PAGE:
An interview scene from Ridley Scott’s “Blade Runner,” shot by the great Jordan Cronenweth. In the canon of motion picture interviews there is this scene and then all the others.
As much as I love the documentary genre, I’ve never been able to shake my dislike for interviews as a filmmaking tool. To me it is an overused and uninspired convention that contradicts a core principal of cinema: films should create an experience, not simply dispense information. Even well-shot interviews are still variations on the same unsatisfying form. When was the last time you saw a doc interview that didn’t look like all the others?
My question is this: why can’t documentary interviews look more like this scene from Blade Runner? I see no reason that doc makers can’t take the kind of creative risks that Ridley Scott and his cinematographer, Jordan Cronenweth, took in this scene. Sure there are budgetary constraints in non-fiction filmmaking that feature films rarely have to contend with, but this isn’t why documentary interviews are so pedestrian. After all, close-ups are always some of the least expensive shots, even in the priciest Hollywood pictures. (It’s lighting for wide shots, multiple angles, and moving cameras that make scenes more expensive from a photographic perspective.)
Apologists of the interview format might argue that there are serious conceptual disparities between what the doc interview and this interview in Blade Runner are trying to achieve, but I’m not convinced. Fundamentally, both aim to suspend the disbelief of the viewer and transport him into the world of the film. Cinema does this best by creating a visceral experience for the audience; the intellectual experience of cinema, I believe, begins in earnest when the credits roll. The fact that documentaries are non-fictional is of intellectual, not emotional, consequence: if a film is successful in suspending our disbelief, then the veracity of the subject matter is of little relevance when we watch the movie. For documentaries, it is a spoonful of sugar that helps the medicine go down.
Practitioners of the interview format argue that well-shot interviews incorporate photographic elements—backgrounds, lighting, etc.—that help create this visceral experience, but even at their best these contributions are limited by formal conventions that few filmmakers are willing to challenge. How many productions have I worked on where we made huge compromises in order to shoot an interview in the subject’s living room, telling ourselves that this will somehow draw the viewer into her world? The truth, in the final analysis, is that this kind of attention has an insignificant effect on the interview footage. It may nudge the audience toward an intellectual understanding of the subject’s plight, but viscerally it does little to move us closer to her experience. Neither does the soft key light, the cool hair light, or the slash across the wall in the background that we have seen thousands of times. These are tired conventions—desperately mundane—and for viewers today they have become a signal for us to sit back and wait for spoonfuls of information. In cinema, that which is boring goes unnoticed.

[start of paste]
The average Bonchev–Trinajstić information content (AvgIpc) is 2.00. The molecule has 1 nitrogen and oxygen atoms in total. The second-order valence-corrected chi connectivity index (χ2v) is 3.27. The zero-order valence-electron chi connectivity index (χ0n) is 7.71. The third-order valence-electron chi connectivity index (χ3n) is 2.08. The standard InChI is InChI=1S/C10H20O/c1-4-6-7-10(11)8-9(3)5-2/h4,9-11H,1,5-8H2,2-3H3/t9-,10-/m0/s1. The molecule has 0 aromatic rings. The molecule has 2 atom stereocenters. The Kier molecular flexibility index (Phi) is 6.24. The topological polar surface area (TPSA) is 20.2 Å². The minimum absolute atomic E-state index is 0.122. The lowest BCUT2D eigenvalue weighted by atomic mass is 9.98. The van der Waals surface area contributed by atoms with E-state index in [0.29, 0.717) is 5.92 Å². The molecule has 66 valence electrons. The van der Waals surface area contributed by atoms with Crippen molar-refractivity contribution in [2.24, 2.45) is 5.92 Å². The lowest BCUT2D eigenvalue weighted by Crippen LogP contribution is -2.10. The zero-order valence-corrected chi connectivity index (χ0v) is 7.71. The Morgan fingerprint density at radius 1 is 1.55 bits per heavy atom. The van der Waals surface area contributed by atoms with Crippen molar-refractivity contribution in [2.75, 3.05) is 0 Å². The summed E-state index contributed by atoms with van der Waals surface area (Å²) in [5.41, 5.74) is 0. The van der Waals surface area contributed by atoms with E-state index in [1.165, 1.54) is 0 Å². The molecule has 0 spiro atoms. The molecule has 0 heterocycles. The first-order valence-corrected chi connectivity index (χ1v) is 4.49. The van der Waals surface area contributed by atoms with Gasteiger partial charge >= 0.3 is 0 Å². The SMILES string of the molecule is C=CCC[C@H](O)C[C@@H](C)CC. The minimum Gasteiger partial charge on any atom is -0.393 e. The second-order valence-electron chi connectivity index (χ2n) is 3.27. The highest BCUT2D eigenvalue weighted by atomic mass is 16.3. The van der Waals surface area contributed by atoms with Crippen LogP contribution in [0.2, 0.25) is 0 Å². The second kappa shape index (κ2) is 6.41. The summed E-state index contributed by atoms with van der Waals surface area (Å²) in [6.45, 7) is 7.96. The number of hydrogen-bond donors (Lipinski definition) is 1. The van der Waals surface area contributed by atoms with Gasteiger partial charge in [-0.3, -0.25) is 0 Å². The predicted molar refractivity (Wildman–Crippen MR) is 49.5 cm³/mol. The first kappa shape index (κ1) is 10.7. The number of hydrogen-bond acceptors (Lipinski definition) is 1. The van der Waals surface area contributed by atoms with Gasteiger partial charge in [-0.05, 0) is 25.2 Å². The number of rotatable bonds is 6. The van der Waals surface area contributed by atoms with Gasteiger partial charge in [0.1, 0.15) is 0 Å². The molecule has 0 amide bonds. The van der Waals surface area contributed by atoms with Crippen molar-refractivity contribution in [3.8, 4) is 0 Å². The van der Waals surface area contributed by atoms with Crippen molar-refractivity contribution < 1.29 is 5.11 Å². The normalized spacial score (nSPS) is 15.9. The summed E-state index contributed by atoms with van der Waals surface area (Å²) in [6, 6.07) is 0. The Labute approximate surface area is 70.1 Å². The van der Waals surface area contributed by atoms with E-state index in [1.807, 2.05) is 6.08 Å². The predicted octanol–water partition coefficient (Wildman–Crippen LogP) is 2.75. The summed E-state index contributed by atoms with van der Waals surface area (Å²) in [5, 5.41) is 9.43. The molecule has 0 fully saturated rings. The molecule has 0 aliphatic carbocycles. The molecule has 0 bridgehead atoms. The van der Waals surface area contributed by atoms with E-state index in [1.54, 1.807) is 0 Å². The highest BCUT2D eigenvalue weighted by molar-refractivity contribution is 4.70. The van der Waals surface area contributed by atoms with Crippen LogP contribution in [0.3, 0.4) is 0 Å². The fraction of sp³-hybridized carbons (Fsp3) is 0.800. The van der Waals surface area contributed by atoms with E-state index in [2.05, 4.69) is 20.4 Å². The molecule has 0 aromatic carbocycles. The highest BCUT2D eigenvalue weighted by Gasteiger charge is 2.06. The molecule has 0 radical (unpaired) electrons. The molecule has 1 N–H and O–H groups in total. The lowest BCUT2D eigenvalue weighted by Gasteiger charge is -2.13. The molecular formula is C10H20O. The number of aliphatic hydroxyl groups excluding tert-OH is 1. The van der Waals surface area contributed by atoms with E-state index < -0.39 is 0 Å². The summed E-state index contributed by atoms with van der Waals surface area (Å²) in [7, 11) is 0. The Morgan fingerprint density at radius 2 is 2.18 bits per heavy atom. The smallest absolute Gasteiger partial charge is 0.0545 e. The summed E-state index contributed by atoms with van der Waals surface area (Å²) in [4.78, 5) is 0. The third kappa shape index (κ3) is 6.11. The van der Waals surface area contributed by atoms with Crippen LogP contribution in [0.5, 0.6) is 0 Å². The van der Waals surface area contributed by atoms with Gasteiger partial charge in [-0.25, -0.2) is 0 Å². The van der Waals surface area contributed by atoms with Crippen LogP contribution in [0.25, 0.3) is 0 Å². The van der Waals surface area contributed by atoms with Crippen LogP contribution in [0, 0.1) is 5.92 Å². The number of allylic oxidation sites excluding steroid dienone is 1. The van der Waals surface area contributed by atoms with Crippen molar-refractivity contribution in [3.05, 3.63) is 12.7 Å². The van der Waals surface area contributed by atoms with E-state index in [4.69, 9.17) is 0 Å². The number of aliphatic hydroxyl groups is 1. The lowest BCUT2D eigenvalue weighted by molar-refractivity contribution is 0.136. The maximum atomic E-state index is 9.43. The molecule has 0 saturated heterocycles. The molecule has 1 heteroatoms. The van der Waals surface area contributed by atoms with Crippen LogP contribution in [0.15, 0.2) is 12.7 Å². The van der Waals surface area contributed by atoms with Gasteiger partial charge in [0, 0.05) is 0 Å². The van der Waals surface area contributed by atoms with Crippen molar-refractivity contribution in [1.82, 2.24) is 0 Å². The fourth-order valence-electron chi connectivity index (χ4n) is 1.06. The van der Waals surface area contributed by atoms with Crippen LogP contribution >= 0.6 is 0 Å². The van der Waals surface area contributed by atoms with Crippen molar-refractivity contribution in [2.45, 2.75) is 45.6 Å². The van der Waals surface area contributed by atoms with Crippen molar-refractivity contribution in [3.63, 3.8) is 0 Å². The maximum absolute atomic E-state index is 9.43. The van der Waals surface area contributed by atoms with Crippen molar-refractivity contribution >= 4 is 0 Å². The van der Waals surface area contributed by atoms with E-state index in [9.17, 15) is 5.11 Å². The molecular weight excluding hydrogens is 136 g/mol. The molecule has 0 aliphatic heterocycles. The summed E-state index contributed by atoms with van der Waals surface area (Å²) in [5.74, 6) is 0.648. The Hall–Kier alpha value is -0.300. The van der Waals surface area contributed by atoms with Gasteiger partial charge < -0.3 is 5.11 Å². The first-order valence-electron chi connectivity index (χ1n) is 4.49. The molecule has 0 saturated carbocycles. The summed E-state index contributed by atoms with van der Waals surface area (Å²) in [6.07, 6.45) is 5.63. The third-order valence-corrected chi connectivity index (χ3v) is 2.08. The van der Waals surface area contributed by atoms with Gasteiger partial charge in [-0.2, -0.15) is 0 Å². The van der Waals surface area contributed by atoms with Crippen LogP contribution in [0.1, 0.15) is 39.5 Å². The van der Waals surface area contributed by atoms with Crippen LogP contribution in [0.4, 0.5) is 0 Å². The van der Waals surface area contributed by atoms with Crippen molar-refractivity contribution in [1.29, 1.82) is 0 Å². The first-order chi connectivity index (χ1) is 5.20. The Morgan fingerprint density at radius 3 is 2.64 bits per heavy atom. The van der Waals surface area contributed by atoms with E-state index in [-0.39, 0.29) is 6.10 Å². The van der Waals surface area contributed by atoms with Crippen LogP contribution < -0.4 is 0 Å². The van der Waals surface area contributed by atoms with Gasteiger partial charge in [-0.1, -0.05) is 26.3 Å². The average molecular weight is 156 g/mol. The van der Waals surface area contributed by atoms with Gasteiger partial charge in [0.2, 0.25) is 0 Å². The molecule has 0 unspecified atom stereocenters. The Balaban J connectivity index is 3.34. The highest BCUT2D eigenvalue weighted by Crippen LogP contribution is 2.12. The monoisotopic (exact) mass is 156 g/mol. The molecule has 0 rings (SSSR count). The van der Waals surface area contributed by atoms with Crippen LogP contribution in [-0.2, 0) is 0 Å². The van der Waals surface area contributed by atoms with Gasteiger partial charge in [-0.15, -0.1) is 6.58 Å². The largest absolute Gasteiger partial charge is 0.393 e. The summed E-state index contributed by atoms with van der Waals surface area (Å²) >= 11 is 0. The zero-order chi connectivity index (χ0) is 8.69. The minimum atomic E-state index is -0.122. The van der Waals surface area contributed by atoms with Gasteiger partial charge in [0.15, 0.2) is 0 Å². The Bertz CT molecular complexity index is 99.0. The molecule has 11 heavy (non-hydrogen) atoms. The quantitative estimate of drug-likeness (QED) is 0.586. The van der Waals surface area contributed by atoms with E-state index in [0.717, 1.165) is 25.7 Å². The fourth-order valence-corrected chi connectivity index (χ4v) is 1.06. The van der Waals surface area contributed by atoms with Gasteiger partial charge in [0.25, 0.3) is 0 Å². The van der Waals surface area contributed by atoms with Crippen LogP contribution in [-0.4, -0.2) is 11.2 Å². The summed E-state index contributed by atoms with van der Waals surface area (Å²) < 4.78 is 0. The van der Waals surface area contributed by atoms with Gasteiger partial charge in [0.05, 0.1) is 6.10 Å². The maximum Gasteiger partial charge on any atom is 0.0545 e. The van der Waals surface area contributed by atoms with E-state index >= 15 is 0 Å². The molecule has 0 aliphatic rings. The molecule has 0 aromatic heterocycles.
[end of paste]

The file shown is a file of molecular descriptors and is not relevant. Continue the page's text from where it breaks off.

The interview scene in Blade Runner, by contrast, transports us instantly and decisively into a dystopian Los Angeles of 2019, and it is the filmmakers’ brave aesthetic vision that take us there. Some would point out that you can’t shoot a high-concept interview if the rest of the film has a traditional documentary look, and they are right: the scene must fit into the film’s larger stylistic plan. But the answer is not to shoot the interview so that it is as formally uninspiring as the rest of the film, but rather to shoot the rest of the film so that it is as exciting as the interview. The idea of “capturing reality” has always been based on a false premise, and there is no rule forbidding poetry in the documentary genre. It is art, not news, that we are trying to create.
There are documentary filmmakers who have moved beyond the interview format in some of their work. My graduate school mentor, Jan Krawitz, made the film Styx in 1976 that remains a deep influence on my filmmaking to this day. Sweetgrass, a film by Ilisa Barbash and Lucien Castaing-Taylor, is a more recent example of a documentary style I respect. These films support the idea that in strong cinema photography doesn’t just enable characters to tell a story, photography itself tells the story.